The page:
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Turning Tide? - De File
Does Collecting Make You Feel Dirty?
Turning Tide?
My mother-in-law regularly forwards everyone in her address book the messages that others forward to her. Consisting in equal measure of inspirational sayings, Reader's Digest-style humor and photos of adorable puppies and kittens, these messages are the air fresheners of the internet, ubiquitous and irrelevant. I'm sure you know the kind. Sometimes, though, a little political content seeps through. I have expressed outrage over the offensive racist content in a few messages which my mother-in-law had apparently not bothered to think about before passing them on. Today's missive, under the rubric "3 Thoughts," doesn't fall into that category, but it is interesting to me for a couple reasons:
1- Zero Gravity

When NASA first started sending up astronauts, they quickly discovered that ball-point pens would not work in zero gravity. To combat this problem, NASA scientists spent a decade and $12 billion developing a pen that writes in zero gravity, upside-down, on almost any surface including glass and at temperatures ranging from below freezing to over 300 C.

The Russians used a pencil.

Your taxes are due again -- enjoy paying them.

2 - Our Constitution

They keep talking about drafting a Constitution for Iraq . Why don't we just give them ours? It was written by a lot of really smart guys, it's worked for over 200 years and we're not using it anymore.

3 - Ten Commandments

The real reason that we can't have the Ten Commandments in a Courthouse is that you cannot post "Thou Shalt Not Steal", Thou Shalt Not Commit Adultery" and "Thou Shall Not Lie" in a building full of lawyers, judges and politicians! It creates a hostile work environment.
Recognizing that these messages constitute the sort of data that a contemporary folklorist might subject to critical scrutiny, I wonder what the binding together of these three items says about the temper of the times in Middle America.

The first item repeats a common theme of government waste familiar from comedians' monologues -- remember all those references to $700 hammers in the military? -- but throws in the odd counterpoint that, "The Russians used a pencil." Is this a backhanded endorsement of Communist efficiency? Or is the point that even the backward Russians weren't as given to governmental excess as we are?

The second item repeats an argument that has made the rounds on the talk radio circuit, but adds the bit about "not using it anymore," suggesting either that the point functions as a critique of Bush Administration policy or that the abandonment of the Constitution being lamented is the result of liberal misdeeds.

The third and final item is another staple of comedy, but serves to make the second item seem less like a poke at Bush & Company's overstepping of legal boundaries and more like a lament for the loss of the good old Constitution of the Framers.

What's odd about the list taken together is that it allows -- not unlike the slogan in my previous entry, "We need to stop belting our children and start belting our children" -- for a wide range of interpretation from a political standpoint. I was sure that the second item was directed at the Bush Administration, for example, and didn't see the other alternatives until I thought about if or some time. This suggests, among other things, that the animus against government that has formed the backbone of Neo-Conservatism from Thatcher and Reagan onward is now being shared by many on the Left as well. Conservative or liberal, the temptation to regard the government as wasteful, out-of-control, and corrupt is hard to resist these days.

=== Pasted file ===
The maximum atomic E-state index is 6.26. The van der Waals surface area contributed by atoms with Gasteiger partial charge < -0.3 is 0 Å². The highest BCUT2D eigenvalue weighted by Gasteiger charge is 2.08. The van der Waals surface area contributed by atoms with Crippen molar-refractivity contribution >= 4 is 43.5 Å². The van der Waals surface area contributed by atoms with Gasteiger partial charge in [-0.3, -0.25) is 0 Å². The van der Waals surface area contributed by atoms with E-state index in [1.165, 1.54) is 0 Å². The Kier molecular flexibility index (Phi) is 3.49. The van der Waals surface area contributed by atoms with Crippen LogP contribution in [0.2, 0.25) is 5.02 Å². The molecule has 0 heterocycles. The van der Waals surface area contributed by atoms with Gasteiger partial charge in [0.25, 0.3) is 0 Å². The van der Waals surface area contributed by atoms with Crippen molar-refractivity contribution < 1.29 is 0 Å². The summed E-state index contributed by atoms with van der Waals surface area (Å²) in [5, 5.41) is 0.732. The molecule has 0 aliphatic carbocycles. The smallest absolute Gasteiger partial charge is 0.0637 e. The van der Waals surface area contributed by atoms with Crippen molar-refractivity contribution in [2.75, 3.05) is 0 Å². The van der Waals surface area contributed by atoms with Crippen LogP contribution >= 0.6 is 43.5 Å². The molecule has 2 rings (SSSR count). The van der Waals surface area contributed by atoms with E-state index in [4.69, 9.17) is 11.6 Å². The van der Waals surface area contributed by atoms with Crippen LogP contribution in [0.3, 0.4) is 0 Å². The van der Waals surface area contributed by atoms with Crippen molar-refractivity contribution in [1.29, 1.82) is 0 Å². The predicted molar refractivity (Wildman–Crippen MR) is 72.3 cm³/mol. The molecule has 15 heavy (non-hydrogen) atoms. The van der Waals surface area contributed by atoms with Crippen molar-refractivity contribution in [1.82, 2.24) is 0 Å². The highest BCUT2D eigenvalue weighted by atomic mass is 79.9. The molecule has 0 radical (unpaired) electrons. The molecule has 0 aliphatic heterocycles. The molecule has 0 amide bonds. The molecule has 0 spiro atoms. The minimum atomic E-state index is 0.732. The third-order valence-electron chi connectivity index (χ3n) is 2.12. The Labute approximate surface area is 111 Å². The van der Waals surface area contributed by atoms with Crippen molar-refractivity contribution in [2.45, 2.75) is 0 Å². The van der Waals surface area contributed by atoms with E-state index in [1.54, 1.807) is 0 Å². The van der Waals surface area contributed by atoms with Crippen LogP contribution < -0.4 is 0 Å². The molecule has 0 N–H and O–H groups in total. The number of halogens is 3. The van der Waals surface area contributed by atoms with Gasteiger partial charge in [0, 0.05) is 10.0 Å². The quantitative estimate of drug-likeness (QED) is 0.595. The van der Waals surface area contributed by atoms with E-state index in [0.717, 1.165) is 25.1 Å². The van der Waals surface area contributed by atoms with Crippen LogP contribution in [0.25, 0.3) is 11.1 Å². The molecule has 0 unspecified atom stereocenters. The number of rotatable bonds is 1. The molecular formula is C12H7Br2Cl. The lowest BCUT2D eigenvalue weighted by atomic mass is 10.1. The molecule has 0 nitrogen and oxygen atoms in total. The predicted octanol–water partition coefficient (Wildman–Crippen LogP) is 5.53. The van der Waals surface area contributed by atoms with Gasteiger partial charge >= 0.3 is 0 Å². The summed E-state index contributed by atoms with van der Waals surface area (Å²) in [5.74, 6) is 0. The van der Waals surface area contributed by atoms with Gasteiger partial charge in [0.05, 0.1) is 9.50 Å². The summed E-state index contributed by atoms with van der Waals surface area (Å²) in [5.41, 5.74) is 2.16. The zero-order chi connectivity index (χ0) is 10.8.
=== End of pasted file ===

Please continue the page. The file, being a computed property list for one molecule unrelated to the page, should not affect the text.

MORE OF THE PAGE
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Muse: If You Knew My Mind - Colossus - West Oaktown Remixes</e

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From: bobo_amargo Date: February 8th, 2006 09:42 pm (UTC) (LINK TO SPECIFIC ENTRY)

Zero Must Tell

Re: #1, it seems to me that the dominant strain of American individualism (as opposed to the recessive and sublime [by my lights] Thoreauvian kind) knows itself only when it's exploiting any and all resources, as well as any and all advances in technology (many of which have come about in the first place only to serve this strain of individualism), in order to refuse to submit BOTH to limitations of any kind AND to the common-sense alternatives (i.e., pencils) effected by the acknowledgment of such limitations. That said, one of the funniest episodes of _Seinfeld_, the one in which Elaine, doped out of her head, does Brando in _Streetcar_, is also the one in which Jerry praises his father's friend's zero-gravity pen.

As to your final sentence (i.e., "Conservative or liberal, the temptation to regard the government as wasteful, out-of-control, and corrupt is hard to resist these days"), do you think this fact has something to do with what I've been experiencing as the growth, especially among younger folk, of Libertarianism?
cbertsch From: cbertsch Date: February 9th, 2006 01:06 am (UTC) (LINK TO SPECIFIC ENTRY)

Re: Zero Must Tell

Totally. I see a big rise in libertarian thinking among folks under 40 and especially among the college-age. The success of South Park is an indication of the attractiveness of a kind of nihilistic tolerance-through-universal-intolerance to young people and 20-somethings. Interestingly, the libertarians I have intercourse with seem wedded to the notion that limitations are either natural and unavoidable or social -- and therefore artificial -- and able to be overcome through force of personal will.
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